The name "kapitan keling" is used to denote the headman or leader of the South Indian Muslim community. The term "keling" is derived from the ancient Hindu kingdom on the Coromandel coast of South India, and the local Hokkien community corrupts the word to derive "keling-na" for Indians in general, particularly those from South India (The North Indians are pooled together with another term, "banggali", though they are not necessarily from Bengal). The title "Kapitan" is a corruption of the English word "Captain", and is used to denote the leader of the community. Similarly, the leader of the Chinese community during that period is called a Kapitan China.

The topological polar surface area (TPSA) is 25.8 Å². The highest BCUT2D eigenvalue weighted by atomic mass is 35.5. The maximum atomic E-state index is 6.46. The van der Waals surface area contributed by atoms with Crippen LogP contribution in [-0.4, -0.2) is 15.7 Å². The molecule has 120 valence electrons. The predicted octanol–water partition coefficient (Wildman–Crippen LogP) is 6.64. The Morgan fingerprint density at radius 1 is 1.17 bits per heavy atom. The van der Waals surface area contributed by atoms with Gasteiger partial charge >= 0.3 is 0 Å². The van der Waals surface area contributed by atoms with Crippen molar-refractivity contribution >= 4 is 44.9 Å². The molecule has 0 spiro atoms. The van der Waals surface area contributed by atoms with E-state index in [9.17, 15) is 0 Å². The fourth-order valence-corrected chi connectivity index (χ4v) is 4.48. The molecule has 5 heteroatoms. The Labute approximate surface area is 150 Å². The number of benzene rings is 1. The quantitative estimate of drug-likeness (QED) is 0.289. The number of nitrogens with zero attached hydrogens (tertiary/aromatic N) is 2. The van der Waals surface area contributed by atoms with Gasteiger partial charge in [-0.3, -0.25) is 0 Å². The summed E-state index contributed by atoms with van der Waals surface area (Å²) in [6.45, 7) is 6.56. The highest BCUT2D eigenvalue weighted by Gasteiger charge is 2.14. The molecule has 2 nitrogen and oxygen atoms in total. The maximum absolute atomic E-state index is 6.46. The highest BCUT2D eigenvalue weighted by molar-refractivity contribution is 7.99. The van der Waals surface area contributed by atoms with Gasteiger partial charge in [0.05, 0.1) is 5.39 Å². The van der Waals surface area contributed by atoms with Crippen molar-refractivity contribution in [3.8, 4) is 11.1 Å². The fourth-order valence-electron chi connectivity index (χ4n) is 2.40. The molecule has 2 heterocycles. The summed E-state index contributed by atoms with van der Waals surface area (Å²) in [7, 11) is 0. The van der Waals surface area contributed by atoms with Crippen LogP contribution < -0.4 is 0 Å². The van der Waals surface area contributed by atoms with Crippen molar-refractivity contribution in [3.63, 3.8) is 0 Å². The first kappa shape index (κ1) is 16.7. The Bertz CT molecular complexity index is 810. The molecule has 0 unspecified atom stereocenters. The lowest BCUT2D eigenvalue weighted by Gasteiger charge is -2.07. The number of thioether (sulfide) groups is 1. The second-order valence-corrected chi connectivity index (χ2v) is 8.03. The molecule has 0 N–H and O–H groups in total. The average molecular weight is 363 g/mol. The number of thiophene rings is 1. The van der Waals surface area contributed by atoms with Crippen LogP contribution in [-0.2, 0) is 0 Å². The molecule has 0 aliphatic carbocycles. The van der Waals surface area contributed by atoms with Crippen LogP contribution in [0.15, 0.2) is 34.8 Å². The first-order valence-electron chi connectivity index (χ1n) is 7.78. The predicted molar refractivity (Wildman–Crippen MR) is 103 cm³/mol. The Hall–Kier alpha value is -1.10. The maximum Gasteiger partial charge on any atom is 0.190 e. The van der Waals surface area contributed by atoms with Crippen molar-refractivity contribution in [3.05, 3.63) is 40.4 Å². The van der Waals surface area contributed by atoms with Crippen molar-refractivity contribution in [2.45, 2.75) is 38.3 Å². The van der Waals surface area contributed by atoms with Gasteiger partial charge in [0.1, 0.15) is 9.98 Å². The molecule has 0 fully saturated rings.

The Kapitan Keling Mosque started as single-story brick building in 1801, built primarily for the Indian Muslim community. It has grown to encompass 8 acres and is used by all Muslims on the island. You are free to wander the grounds and gaze up at the Mughal-style domes, whitewashed walls and the Moorish decorations of crescents and stars. You might even try for a picture of the towering minaret, sans the intrusive high-tech speakers, if you aim your camera just right. Remember that this is still a house of worship used five times daily. Cover up bare legs and shoulders, and if you enter the main hall, take off your shoes.